The other type of restraint is that of force and power, by sheer mastery of man over man. This may take many forms, among which slavery is a simple and clear one. Another is the rule of man by man through some sort of political organization, always man-made and man-controlled. The UN is of the latter type. As a mechanism, it is the frying pan on which to cook the omelet of rights.
The UN employees are expected to be loyal to the United Nations above all else, according to the "Report on Standards of Conduct in the International Service."
A simple truth is that one cannot serve two masters because it is impossible to obey two conflicting orders. As applied to the problem of human rights, this means that one cannot serve both his conscience and some political mechanism at the same time, in the sense of ruler.
Whenever one is in the sorry plight of having conflicting orders from two sources, he must choose his master and suffer the consequences. It is always enticing to subordinate the conscience because the retributions it imposes are less clear and vivid than the gallows flaunted in his face by his fellow men in the role of master. God in His design gave man, as a necessary part of the right of freedom, the chance to do evil as well as good. Had He denied to man the chance to do evil, it would have been necessary also to deny him the right to freedom itself — the problem of human rights.
On Serving Two Masters
Some will say that if a political institution is founded on moral precepts under God, as in our Declaration of Independence and the essence of the Bill of Rights under early legal interpretations, one can in fact serve both masters. But both cannot be masters, and it is an illusion to think that they are. The test — the only valid test — is this: whose dictates are followed whenever the two give conflicting orders?
The history of our own nation attests to the impossibility of serving two masters. This is revealed in the reversal of original spirit and presumed intent of the Declaration of Independence and the Bill of Rights. The original moral precepts about personal rights have now been basically negated, by legal interpretation as well as by popular acceptance. God is now expected to take many of his orders from political masters, in the role of a subordinate. Not only that, but those who represent us in the UN and do its chores are expected to push God even one step further down in authority, since loyalty to the UN is to be above loyalty to the United States.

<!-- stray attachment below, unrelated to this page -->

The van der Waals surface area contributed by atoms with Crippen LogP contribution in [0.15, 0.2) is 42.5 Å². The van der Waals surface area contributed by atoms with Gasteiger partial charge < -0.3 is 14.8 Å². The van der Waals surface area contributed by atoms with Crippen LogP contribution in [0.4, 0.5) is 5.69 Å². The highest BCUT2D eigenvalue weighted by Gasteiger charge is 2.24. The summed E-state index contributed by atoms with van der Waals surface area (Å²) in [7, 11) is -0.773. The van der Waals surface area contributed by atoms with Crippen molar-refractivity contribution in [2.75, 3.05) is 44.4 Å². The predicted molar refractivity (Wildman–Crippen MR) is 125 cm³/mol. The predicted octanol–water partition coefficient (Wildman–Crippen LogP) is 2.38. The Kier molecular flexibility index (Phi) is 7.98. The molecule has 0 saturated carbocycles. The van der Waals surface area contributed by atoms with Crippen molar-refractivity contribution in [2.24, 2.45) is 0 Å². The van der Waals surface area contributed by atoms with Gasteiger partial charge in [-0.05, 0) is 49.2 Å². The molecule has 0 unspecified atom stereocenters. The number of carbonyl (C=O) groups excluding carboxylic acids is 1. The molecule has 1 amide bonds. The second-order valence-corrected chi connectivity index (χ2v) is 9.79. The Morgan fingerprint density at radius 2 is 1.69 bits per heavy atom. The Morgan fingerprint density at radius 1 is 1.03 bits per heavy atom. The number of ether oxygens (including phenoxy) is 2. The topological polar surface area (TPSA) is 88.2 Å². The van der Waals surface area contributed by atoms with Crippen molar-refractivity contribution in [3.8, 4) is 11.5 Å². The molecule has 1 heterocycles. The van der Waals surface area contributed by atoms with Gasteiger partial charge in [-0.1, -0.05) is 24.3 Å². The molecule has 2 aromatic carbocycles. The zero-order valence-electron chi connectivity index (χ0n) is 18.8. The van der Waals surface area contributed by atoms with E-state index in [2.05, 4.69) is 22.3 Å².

Differences can coexist if force is not enthroned to eliminate differences. There can be an egg and there can be an omelet, if allowed separate existence. But the same egg cannot serve both, and every egg is doomed whenever the omelet is enthroned to rule. The plea of unity by compromise is a trap for the egg; it can't be half broken. The omelet as a means denies the egg as an end.
In any area of differences, living with disunity is the price that must be paid for freedom. Some are willing to give up freedom in the hope of attaining unity, only to lose both. This is because a maximum of real unity is found under freedom rather than under enslavement.
So, since two masters cannot be served at once and since individual liberty is the master we want, the libertarian's hopes for solution of the problem of human rights lie elsewhere than in any international agency of political power. Lord Acton, when speaking of human rights with his rare historical perspective on human freedom, said,
Absolute power and restrictions on its exercise cannot exist together. It is but a new form of the old contest between the spirit of true freedom and despotism in its most dexterous disguise.2
Whether one accepts the religious concept of Suarez or the reasoned one of Grotius, he must assume that there is a human right above any law written by mere man; that the higher law shall in justice prevail whenever a contradiction forces one to choose between masters. As Coke said, this is "written with the finger of God in the heart of man … the eternal law, the moral law."
The libertarian cannot look to the United Nations as an agency of hope to solve the world's problems of peace, freedom, and human rights. He knows that by its very design the UN cannot serve as the incubator for human rights, because you can't hatch eggs on a frying pan suited only to cooking omelet. After all our efforts to use the UN as a battleground over the weapons of peace, one is forced to agree with Mr. Dulles, who said, "Our nation is today less liked, more isolated and more endangered than ever before in its history…"